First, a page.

Informatively, the initial base URI of a schema is the URI it was found at, or a suitable substitute URI if none is known.

8.2. The "id" keyword

The "id" keyword defines a URI for the schema, and the base URI that other URI references within the schema are resolved against. The "id" keyword itself is resolved against the base URI that the object as a whole appears in.

If present, the value for this keyword MUST be a string, and MUST represent a valid URI-reference [RFC3986]. This value SHOULD be normalized, and SHOULD NOT be an empty fragment <#> or an empty string <>.

The root schema of a JSON Schema document SHOULD contain an "id" keyword with an absolute-URI (containing a scheme, but no fragment).

To name subschemas in a JSON Schema document, subschemas can use "id" to give themselves a document-local identifier. This form of "id" keyword MUST begin with a hash ("#") to identify it as a fragment URI reference, followed by a letter ([A-Za-z]), followed by any number of letters, digits ([0-9]), hyphens ("-"), underscores ("_"), colons (":"), or periods (".").

    "id": "",
    "definitions": {
        "A": { "id": "#foo" },
        "B": {
            "id": "other.json",
            "definitions": {
                "X": { "id": "#bar" },
                "Y": { "id": "t/inner.json" }
        "C": {
            "id": "urn:uuid:ee564b8a-7a87-4125-8c96-e9f123d6766f"


For example:

The schemas at the following URI-encoded JSON Pointers [RFC6901] (relative to the root schema) have the following base URIs, and are identifiable by either URI:

# (document root)

8.2.1. Internal references

Schemas can be identified by any URI that has been given to them, including a JSON Pointer or their URI given directly by "id".

Tools SHOULD take note of the URIs that schemas, including subschemas, provide for themselves using "id". This is known as "Internal referencing".

For example, consider this schema:

    "id": "",
    "items": {
        "type": "array",
        "items": { "$ref": "#item" }
    "definitions": {
        "single": {
            "id": "#item",
            "type": "integer"


When an implementation encounters the <#/definitions/single> schema, it resolves the "id" URI reference against the current base URI to form <>.

When an implementation then looks inside the <#/items> schema, it encounters the <#item> reference, and resolves this to <> which is understood as the schema defined elsewhere in the same document.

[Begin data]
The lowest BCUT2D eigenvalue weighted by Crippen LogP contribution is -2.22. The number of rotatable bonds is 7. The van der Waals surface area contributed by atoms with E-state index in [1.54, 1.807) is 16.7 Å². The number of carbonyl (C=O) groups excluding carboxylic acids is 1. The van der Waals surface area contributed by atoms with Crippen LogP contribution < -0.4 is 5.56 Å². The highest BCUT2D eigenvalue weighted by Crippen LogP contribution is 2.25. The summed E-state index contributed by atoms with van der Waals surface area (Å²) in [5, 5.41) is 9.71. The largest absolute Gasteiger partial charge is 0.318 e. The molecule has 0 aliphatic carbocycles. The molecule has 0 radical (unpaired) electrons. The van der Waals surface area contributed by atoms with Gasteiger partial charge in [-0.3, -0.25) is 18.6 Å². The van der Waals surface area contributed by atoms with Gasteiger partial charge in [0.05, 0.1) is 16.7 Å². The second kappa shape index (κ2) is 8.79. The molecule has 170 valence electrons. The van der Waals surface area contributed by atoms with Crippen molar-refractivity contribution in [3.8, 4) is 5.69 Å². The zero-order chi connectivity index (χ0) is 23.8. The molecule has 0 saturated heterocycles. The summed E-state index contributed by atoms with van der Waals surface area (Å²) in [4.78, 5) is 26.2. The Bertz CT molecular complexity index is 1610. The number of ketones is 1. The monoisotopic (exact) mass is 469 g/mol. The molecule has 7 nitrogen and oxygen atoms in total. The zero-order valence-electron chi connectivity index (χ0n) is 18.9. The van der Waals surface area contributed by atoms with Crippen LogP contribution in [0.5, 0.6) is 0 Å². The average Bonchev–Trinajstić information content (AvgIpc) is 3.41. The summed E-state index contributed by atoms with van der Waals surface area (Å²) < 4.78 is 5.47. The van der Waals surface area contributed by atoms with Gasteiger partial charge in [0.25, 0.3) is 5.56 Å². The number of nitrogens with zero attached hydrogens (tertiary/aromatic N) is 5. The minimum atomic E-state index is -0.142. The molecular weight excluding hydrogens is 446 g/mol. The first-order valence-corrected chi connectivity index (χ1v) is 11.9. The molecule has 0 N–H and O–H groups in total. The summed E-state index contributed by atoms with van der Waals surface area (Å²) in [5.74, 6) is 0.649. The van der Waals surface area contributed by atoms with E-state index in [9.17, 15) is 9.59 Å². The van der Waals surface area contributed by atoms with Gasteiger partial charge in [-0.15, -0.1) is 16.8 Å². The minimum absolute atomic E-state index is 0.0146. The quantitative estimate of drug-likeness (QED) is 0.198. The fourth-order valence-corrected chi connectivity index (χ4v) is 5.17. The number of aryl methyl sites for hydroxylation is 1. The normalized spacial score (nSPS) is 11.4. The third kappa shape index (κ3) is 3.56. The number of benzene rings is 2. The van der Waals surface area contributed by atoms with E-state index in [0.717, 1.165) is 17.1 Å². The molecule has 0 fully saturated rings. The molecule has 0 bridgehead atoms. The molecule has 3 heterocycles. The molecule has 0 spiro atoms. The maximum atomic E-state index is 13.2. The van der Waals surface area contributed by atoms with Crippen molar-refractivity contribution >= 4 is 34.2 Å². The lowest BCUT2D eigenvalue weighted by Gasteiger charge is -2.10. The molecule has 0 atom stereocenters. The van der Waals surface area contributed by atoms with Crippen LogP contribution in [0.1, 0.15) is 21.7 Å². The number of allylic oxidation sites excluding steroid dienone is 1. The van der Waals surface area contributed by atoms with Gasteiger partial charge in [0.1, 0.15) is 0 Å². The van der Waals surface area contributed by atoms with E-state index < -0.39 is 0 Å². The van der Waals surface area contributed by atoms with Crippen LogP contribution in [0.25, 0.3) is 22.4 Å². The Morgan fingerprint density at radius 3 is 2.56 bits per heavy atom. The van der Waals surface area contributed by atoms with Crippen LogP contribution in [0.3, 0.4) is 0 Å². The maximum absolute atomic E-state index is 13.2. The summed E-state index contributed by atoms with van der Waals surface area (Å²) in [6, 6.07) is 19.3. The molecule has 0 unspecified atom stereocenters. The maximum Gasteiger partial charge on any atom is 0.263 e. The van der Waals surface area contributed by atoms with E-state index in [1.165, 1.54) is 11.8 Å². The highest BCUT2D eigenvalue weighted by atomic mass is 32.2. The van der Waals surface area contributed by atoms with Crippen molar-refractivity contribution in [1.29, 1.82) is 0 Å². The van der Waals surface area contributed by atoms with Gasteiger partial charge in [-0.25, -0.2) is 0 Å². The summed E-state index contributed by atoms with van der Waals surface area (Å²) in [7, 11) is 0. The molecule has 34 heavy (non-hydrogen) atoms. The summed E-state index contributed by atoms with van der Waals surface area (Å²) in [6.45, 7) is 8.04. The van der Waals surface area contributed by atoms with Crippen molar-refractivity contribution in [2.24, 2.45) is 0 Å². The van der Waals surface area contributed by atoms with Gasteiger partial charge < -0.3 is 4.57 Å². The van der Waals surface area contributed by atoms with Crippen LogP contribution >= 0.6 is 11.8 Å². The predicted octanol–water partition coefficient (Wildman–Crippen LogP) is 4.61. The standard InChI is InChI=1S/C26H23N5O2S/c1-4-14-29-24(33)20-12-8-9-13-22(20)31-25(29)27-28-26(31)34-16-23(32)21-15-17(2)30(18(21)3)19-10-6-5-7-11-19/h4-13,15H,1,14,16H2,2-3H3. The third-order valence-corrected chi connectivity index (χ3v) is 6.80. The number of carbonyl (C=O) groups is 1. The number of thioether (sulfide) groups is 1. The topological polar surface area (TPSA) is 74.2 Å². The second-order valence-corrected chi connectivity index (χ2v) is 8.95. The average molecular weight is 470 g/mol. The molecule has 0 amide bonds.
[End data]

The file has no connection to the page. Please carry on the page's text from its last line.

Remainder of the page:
8.2.2. External references

To differentiate schemas between each other in a vast ecosystem, schemas are identified by URI. As specified above, this does not necessarially mean anything is downloaded, but instead JSON Schema implementations SHOULD already understand the schemas they will be using, including the URIs that identify them.

Implementations SHOULD be able to associate arbritrary URIs with an arbritrary schema and/or automatically associate a schema's "id"-given URI, depending on the trust that the the validator has in the schema.

A schema MAY (and likely will) have multiple URIs, but there is no way for a URI to identify more than one schema. When multiple schemas try to identify with the same URI, validators SHOULD raise an error condition.

9. Usage for hypermedia

One of the largest adoptors of JSON has been HTTP servers for automated APIs and robots. This section describes how to enhance processing of JSON documents in a more RESTful manner when used with protocols that support media types and Web linking [RFC5988].

9.1. Linking to a schema

It is RECOMMENDED that instances described by a schema/profile provide a link to a downloadable JSON Schema using the link relation "describedby", as defined by Linked Data Protocol 1.0, section 8.1 [W3C.REC-ldp-20150226].

In HTTP, such links can be attached to any response using the Link header [RFC5988]. An example of such a header would be:

Link: <>; rel="describedby"


9.2. Describing a profile of JSON

Instances MAY specify a "profile" as described in The 'profile' Link Relation [RFC6906]. When used as a media-type parameter, HTTP servers gain the ability to perform Content-Type Negotiation based on profile. The media-type parameter MUST be a whitespace-separated list of URIs (i.e. relative references are invalid).